You’re about to launch a brilliant, innovative product and everyone is going to love it. Of course they are – they told you so! This is what many companies tend to think, but unfortunately the gap between expected and actual consumer behaviour is often big. In fact:

  • Only 3% of new consumer packaged goods reach the $50 million sales benchmark of a high success launch during their first year.
  • A whole 75% of new launches make less than $7.5 million in that time.
  • And even if a product has a good start, many companies struggle to maintain initial success.


Why the failure?

A few out of numerous possible explanations for a failed launch are introducing the product too early when it is not completely flawless, the company not being prepared for fast growth, not giving consumers enough information about new product categories, or launching something when there is no market for it – when there’s a gap in the market, it might be because there’s no market in that gap.
What do you need to know?

Successful sales of a product do not only depend on a good launch. There are many critical and persistent factors to be aware of with new (as well as well-established) products and services. Examples of those are customers’ willingness to pay, price sensitivity, competitors’ offers, branding, packaging, or advertising. But how can you take into account so many variables and predict people’s preferences? Are people’s choices even predictable?

How not to do it

One method commonly used to explore customer attitudes is to send out a survey, directly asking possible buyers’ opinions and preferences. This will give your company a good idea in which direction to move. Since people’s intentions often don’t end up aligning with their actions (Ajzen, 1991), simply surveying their declared attitudes will likely not give you the full picture. – ‘Tell us how much you’d be willing to pay’ never matches reality. (However annoying that may be.)

Imagine you are about to launch a healthy superfood granola bar. Respondents of your survey love the idea, show clear interest in healthy food choices and intend to buy your product. Next weekend at the discount grocery store they still end up buying the granola bar they always buy – because when declaring their intentions, they weren’t aware of actual behavioural control. Habits (we tend to buy the same items), external influences (your granola bar is only available at specific stores), and situational states (spontaneous hunger and craving for comfort food) widen the gap between attitudes and behaviour.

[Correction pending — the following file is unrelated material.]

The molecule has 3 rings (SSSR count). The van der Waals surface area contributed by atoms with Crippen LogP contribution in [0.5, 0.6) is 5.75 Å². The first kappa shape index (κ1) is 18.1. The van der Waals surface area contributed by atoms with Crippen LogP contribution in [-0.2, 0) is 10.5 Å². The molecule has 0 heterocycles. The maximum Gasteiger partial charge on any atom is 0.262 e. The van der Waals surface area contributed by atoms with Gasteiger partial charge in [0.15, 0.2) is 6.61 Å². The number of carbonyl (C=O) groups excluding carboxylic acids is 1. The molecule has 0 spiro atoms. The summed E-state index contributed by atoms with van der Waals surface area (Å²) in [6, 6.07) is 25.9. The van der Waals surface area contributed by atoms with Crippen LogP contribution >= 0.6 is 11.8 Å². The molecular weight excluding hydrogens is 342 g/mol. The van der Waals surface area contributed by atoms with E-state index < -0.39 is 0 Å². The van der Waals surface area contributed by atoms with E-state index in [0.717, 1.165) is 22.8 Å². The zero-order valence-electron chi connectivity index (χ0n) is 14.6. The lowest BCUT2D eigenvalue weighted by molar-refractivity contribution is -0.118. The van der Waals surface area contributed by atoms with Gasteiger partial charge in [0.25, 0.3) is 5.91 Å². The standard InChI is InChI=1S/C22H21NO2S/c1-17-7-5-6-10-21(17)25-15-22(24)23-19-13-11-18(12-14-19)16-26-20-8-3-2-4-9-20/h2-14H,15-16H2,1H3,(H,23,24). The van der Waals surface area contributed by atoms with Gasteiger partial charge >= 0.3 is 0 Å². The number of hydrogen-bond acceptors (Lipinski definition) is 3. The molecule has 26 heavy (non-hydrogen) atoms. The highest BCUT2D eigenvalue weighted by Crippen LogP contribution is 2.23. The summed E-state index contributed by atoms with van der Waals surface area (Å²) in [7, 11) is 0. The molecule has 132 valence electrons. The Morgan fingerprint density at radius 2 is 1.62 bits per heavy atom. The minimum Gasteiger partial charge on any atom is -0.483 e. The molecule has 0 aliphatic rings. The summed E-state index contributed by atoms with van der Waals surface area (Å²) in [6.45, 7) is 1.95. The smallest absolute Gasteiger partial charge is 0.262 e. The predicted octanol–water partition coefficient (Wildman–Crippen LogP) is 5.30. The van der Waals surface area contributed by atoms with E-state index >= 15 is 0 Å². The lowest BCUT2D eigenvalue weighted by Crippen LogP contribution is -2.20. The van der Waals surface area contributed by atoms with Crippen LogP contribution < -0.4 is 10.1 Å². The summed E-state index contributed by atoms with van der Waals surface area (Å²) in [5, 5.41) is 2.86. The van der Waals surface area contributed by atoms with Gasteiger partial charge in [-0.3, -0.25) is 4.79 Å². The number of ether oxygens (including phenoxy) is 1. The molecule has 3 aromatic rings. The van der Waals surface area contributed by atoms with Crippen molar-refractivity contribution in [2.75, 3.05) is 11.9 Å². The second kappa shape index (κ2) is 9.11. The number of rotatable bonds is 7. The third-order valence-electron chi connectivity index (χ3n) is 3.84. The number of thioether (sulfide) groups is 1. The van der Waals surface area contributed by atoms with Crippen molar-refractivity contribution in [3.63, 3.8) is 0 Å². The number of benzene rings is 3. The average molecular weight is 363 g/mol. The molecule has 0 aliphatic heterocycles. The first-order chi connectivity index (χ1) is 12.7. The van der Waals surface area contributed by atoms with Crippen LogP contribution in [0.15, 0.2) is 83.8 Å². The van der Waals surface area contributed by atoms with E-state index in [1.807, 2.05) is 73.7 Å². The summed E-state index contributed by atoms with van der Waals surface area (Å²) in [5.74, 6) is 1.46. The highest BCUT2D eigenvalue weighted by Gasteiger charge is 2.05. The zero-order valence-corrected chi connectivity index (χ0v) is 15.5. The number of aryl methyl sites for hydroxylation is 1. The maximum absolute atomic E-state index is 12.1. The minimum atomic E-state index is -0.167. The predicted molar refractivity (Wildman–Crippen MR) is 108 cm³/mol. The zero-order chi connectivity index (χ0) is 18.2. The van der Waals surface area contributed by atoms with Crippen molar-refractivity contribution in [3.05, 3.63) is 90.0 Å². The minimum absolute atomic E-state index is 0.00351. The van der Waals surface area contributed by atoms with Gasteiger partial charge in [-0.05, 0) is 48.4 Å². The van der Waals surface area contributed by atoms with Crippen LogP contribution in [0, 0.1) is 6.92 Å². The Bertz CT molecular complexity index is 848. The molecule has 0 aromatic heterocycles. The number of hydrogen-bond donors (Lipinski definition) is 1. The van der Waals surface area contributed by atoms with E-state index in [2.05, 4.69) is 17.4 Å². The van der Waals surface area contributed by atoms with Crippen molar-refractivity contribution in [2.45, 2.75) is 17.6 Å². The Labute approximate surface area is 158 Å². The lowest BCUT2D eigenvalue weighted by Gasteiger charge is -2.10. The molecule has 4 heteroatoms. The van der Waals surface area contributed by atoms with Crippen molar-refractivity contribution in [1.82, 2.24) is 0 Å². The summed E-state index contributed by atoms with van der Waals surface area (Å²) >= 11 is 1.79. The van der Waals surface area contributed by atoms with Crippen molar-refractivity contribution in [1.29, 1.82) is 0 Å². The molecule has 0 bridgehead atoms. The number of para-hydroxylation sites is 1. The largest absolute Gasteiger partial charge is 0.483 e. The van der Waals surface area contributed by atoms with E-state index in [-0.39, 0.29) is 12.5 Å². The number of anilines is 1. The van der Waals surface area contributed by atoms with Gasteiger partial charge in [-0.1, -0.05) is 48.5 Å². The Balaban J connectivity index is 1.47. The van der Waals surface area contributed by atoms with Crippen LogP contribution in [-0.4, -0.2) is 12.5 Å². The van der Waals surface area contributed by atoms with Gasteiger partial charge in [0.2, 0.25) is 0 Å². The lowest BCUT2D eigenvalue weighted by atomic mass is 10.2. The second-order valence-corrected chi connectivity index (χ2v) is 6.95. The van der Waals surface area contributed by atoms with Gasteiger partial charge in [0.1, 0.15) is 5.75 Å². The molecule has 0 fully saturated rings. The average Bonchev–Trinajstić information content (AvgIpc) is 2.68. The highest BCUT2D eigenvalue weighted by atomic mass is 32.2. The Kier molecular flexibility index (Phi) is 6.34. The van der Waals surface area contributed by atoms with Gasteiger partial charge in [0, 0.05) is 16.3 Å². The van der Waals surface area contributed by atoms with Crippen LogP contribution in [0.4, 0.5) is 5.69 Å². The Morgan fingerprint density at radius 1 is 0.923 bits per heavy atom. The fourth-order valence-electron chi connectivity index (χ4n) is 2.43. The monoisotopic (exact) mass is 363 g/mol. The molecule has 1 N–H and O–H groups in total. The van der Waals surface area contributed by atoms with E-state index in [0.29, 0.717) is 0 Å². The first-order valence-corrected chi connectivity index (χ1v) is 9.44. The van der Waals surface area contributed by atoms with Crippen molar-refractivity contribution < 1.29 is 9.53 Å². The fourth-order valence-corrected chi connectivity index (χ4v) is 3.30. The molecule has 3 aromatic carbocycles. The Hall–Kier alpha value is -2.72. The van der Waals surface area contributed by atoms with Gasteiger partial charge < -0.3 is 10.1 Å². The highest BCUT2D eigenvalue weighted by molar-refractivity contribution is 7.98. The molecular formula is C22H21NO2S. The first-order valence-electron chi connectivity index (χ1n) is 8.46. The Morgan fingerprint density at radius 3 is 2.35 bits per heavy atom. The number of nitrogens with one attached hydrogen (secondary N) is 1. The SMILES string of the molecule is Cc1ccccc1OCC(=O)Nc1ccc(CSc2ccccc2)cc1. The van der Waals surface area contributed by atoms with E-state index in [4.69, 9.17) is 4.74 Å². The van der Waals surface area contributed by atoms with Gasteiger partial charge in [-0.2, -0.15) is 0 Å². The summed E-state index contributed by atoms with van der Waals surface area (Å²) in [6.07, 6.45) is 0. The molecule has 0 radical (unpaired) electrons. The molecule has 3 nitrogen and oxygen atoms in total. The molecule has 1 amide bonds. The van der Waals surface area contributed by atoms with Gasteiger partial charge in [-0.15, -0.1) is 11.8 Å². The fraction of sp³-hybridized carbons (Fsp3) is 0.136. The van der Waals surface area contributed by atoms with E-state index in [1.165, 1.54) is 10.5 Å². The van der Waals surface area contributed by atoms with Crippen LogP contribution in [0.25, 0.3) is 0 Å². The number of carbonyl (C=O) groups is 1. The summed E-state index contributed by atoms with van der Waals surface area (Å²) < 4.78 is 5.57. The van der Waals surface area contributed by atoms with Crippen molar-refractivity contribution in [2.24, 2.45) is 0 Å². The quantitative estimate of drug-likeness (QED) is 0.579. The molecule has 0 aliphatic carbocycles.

So if choices depend on so many different and unforeseeable factors and survey respondents cannot even predict their own choices, how do we find out if people will love your product, what they will love about it and when they will love it most? The method you are looking for is ‘conjoint analysis’.

The crystal ball

Conjoint analysis is a statistical method and its opportunities go far beyond the scope of a classic survey. With conjoint analysis it is possible to determine how people value the different features and attributes of which a product or service consists. Its ability to evaluate many separate aspects of a product and turn that into one robust, predictive ranking is beyond important for new product/service launches. (Imagine a smartphone and the features and combinations – battery life, brand, screen size, operating system, price, and more, ranked by combinations from most desirable to least.)

Conjoint analysis

Participants are confronted with choice scenarios and simply have to make a number of successive decisions (illustration below presents one choice set). The products or services between which they are deciding are described by a selection of attributes. All attributes are presented with different levels and the combination of levels changes according to a mathematical algorithm. After a participant made enough choices the programme calculates the relative importance of each attribute depending on how dominant it was in participants’ decision making.

Figure 1. Illustration of choice set as viewed by participants

Different versions of conjoint analysis focus on different applications. Apart from the generic conjoint, other types include for example a brand-specific version, a predictive product test, a Gabor-Granger version, and a Van Westendorp version. All types together offer testing of customers’ willingness to pay, price sensitivity, competitors’ offers, branding, packaging, or advertising.

With this full repertoire, conjoint analysis offers the advantage to be tailored to a company’s individual needs and issues. The opportunity to use physical objects in testing, to choose individually relevant attributes and levels, to estimate real life trade-offs and to uncover consumers’ implicit preferences makes it unique and valuable for anyone thinking about predicting the future.

There really is a crystal ball.

Ajzen, I. (1991). The theory of planned behavior. Organizational behavior and human decision processes, 50(2), 179-211. (2018). Conjoint Analysis. Retrieved from
Hall, J. S. (2014, August 01). Why Most Product Launches Fail. Retrieved from
Shah Alam, S., & Mohamed Sayuti, N. (2011). Applying the Theory of Planned Behavior (TPB) in halal food purchasing. International Journal of Commerce and Management, 21(1), 8-20.
The Power of Conjoint Analysis. (2017, August 16). Retrieved from

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